Nunatsiaq News reported last week that an Iqaluit filmmaker named Alethea Arnaquq-Baril has just produced a dramatic romance film about the abandoned Inuit practice of multiple spouses. The filmmaker told the paper that the practice ended with colonization, but it appears from her comments as if she has been able to gain enough information from elderly people to develop a story.

Inuit couple in 1924The drama, “Aviliaq,” is set in Canada’s Eastern Arctic in the 1950s. The term “aviliaq” referred to a spouse or a partner and was used commonly when plural marriages existed in Inuit society. “The root of the word is kind of like saying your other half,” she said.

She told the paper that she heard different things about the custom of multiple marriages from her various sources. Some informed her that plural marriages were founded on loving relationships, while others told her stories of second wives being abused or even treated as slaves.

The filmmaker herself was not trying to make a statement about plural marriage one way or the other—she simply wanted to explore the culture of the times that made them possible. She said she was also interested in probing how and why plural marriages were abolished. She wonders if the social changes of the mid-20th century could have been handled “a little more tactfully.”

Her website provides more of her thinking about the need for films about Inuit society. She writes that since the Inuit have had primarily an oral culture, written materials in the Inuktitut language have been slow to catch on. And perhaps worse, outsiders have been the ones to record the lives of the people.

She founded her company, Unikkaat Studios, as a way documenting, through the medium of film, Inuit culture. She feels that there is a great deal to do, a lot of records need to be made and traditions preserved, while elders are still alive who lived in a traditional fashion out on the land. “Filmmaking is such a natural and easy way for Inuit to do this important work,” she writes. It is an effective medium of communication for an oral culture.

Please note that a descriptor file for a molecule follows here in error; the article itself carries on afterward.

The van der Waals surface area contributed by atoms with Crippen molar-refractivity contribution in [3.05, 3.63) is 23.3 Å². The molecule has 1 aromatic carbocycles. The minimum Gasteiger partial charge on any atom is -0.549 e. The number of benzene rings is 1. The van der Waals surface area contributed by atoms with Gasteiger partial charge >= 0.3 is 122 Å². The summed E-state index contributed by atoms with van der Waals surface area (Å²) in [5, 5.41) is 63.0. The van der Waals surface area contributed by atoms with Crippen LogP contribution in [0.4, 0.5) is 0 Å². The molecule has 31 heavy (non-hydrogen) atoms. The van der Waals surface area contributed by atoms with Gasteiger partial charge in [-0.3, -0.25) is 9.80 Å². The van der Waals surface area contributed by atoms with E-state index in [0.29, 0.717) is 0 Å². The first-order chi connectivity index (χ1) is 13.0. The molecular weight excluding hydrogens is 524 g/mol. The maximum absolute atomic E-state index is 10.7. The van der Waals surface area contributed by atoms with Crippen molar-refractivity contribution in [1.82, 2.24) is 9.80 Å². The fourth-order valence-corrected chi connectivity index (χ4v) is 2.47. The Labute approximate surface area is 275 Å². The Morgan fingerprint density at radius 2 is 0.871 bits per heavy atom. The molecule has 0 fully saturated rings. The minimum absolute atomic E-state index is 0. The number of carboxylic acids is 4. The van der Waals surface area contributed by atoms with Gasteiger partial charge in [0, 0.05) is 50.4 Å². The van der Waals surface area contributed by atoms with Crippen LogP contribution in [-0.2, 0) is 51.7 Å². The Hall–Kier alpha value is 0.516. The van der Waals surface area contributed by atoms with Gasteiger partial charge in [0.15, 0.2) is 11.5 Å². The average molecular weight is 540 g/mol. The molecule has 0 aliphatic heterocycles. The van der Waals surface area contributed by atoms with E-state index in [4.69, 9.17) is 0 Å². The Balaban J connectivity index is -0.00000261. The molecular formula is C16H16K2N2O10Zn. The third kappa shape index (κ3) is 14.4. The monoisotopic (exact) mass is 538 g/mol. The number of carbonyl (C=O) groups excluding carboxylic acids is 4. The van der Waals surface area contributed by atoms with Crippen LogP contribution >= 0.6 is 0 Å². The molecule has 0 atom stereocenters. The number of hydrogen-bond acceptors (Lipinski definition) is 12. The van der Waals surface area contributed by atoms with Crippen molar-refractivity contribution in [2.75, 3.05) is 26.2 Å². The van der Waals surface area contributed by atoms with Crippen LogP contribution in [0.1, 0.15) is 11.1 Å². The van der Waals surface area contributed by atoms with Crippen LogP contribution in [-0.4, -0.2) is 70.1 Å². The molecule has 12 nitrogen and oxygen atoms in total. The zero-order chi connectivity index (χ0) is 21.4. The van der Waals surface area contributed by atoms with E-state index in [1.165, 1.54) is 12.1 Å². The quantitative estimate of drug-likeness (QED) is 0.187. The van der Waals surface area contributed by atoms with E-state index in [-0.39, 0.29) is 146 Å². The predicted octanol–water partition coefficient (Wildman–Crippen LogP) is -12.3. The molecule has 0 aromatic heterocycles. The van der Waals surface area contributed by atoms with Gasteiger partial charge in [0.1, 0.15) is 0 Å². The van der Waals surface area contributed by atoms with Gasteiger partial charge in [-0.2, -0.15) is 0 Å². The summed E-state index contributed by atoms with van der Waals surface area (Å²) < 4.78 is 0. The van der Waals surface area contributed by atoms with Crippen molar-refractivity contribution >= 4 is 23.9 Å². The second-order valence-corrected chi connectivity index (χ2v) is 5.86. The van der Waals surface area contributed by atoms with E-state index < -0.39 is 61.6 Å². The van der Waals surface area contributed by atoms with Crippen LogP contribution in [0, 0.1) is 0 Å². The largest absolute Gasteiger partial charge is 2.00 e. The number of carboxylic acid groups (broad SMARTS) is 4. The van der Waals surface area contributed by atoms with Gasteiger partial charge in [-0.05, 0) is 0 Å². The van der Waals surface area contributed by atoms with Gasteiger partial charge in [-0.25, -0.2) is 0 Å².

She posted an appeal on July 25 on her website asking for assistance for the production of the new drama, which she had scheduled for shooting on August 1 – 4. She already had her main actors lined up, but she wrote that she needed a couple of adult supporting actors and a couple children to play minor roles.

She also wrote that she was looking for help with some of the decorative needs for the set: 1950s-era oil lamps, blankets, house dresses, hip waders, and other such pieces of clothing. She also needed to borrow three boats, two of which would be shown on the beach, but one of which would go briefly out into the water. She writes that she has a very small, local production company and was hoping for the free use of the boats for a few hours, but she could pay a small fee if necessary.

In one of her major works on Inuit marriages, Briggs (1974) emphasized the warm, affectionate nature of traditional husband wife relationships. Both spouses were convinced that the work of the other was indispensable—the camp could not survive without the hunting skills of the man, nor the cooking and sewing skills of the woman. And in the privacy of their homes, the anthropologist observed, couples frequently had close, companionable relations.

While Briggs (1974) does provide some information about earlier patterns of Inuit spouse exchanges and their taking of extra-marital lovers, it sounds from the news report last week as if Arnaquq-Baril, with her fictional exploration of plural marriages, is adding some important perceptions to our understanding of traditional Inuit relationships. And significantly, the filmmaker will bring an Inuit perspective to the discussion. Her 10 minute film will be premiered at the ImagineNATIVE film festival in Toronto, which is scheduled to open on October 22.